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UW-Madison student places second in nationwide engineering contest

December 21, 2016 By Will Hoverman
Anna Scheibengraber, left, a UW–Madison senior, receives her second place award at the 016 PepsiCo/Society of Women Engineers (SWE) Student Engineering Challenge.

Anna Scheibengraber, left, a UW–Madison senior, receives her second place award from Society of Women Engineers President Jessica Rannow at the 2016 PepsiCo/SWE Student Engineering Challenge. Submitted photo

Anna Scheibengraber, a fifth-year senior studying Mechanical Engineering at UW–Madison, was one of eight students from across the nation to receive an award for “exceptional thinking and innovation” during the PepsiCo/Society of Women Engineers (SWE) Student Engineering Challenge.

“As the only individual competitor, Anna demonstrated an exceptional poise and command of her subject matter while presenting to PepsiCo Judges at SWE’s Annual Conference, WE16,” says Honna George, fund development manager at the SWE.

Scheibengraber, from Sussex, Wis., engineered a device and controls package to monitor performance of fountain machines to reduce costs and emissions. As the second place winner, Anna received $250, and the opportunity to present her solution during an all-expense-paid trip to Philadelphia for WE16.

“I was the only solo presenter — the other teams had 3 and 4 people, mixtures of men and women.” says Scheibengraber. “I enjoyed meeting them, and we spent quite a bit of time together. It was funny, because each team was so interested in what everyone else had done”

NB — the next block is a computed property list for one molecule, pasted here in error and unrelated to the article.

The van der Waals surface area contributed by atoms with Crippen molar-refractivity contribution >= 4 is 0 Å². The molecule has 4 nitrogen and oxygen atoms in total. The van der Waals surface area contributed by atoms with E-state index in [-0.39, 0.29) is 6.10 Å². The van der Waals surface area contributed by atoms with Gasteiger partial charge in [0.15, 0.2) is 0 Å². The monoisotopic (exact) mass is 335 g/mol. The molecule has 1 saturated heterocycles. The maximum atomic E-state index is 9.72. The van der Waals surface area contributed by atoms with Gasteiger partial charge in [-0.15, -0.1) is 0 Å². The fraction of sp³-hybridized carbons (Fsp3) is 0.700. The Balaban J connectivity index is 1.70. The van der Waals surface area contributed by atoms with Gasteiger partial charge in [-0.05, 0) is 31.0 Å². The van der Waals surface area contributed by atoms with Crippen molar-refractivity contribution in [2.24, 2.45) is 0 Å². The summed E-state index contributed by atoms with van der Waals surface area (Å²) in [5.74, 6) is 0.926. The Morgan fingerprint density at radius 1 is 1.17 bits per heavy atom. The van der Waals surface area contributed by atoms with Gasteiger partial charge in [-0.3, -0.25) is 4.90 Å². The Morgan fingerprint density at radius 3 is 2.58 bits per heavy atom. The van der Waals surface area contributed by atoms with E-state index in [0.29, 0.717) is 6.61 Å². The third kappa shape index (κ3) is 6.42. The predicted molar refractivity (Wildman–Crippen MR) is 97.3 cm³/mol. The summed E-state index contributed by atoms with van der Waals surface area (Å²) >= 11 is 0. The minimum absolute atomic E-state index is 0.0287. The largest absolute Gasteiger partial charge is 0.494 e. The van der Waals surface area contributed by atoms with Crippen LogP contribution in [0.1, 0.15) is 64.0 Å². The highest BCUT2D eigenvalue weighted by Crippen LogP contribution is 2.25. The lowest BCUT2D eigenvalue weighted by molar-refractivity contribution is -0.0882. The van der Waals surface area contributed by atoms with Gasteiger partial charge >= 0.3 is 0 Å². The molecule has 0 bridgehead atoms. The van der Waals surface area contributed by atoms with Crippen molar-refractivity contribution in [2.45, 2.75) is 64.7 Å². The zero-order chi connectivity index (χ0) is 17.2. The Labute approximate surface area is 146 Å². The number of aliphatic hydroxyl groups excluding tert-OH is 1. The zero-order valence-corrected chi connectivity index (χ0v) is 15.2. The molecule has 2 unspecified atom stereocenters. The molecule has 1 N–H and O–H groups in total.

Many institutions are seeking to close the gender gap in certain science, technology, engineering and mathematics (STEM) fields, but the Madison Chapter of SWE seems to be thriving.

“There are more and more women involved in engineering and STEM fields every day.,” says Christy Remucal, the advisor for the Madison chapter of SWE and assistant professor in the Department of Civil & Environmental Engineering.  “Still, we have a long way to go to improve our ability to retain women in STEM fields and achieve equity….the general trend is positive and I am optimistic that we will get there, especially with strong female leaders emerging in younger generations.”

For Scheibengraber, her passion for started in high school.

“I have always enjoyed and been good at math and science, but my first real introduction to engineering was a pre-college engineering program over a weekend at UW Platteville,” says Scheibengraber. “A group of four of us and a professor made an artificial knee joint using SolidWorks and quite a bit of analysis.”

Scheibengraber has been involved in SWE in varying capacities since her freshman year. As a past leader of their Tech Team, she and her team worked with private sector partners like Fiskars and Sub-Zero Wolf. Furthermore, she attended last year’s national conference in Nashville to present her project and represent UW–Madison at the Boeing Team Tech competition.

According to Remucal, SWE gives engineering students an opportunity to become leaders (it is mainly a student-run organization) and also provides opportunities for networking, both at UW and with the industry. It also provides a great support network for its members through programs such as the peer mentoring program. SWE is also extremely active in giving back to the community through outreach events, such as partnering with the girl scouts, doing outreach at schools, and participating in a variety of community service events.

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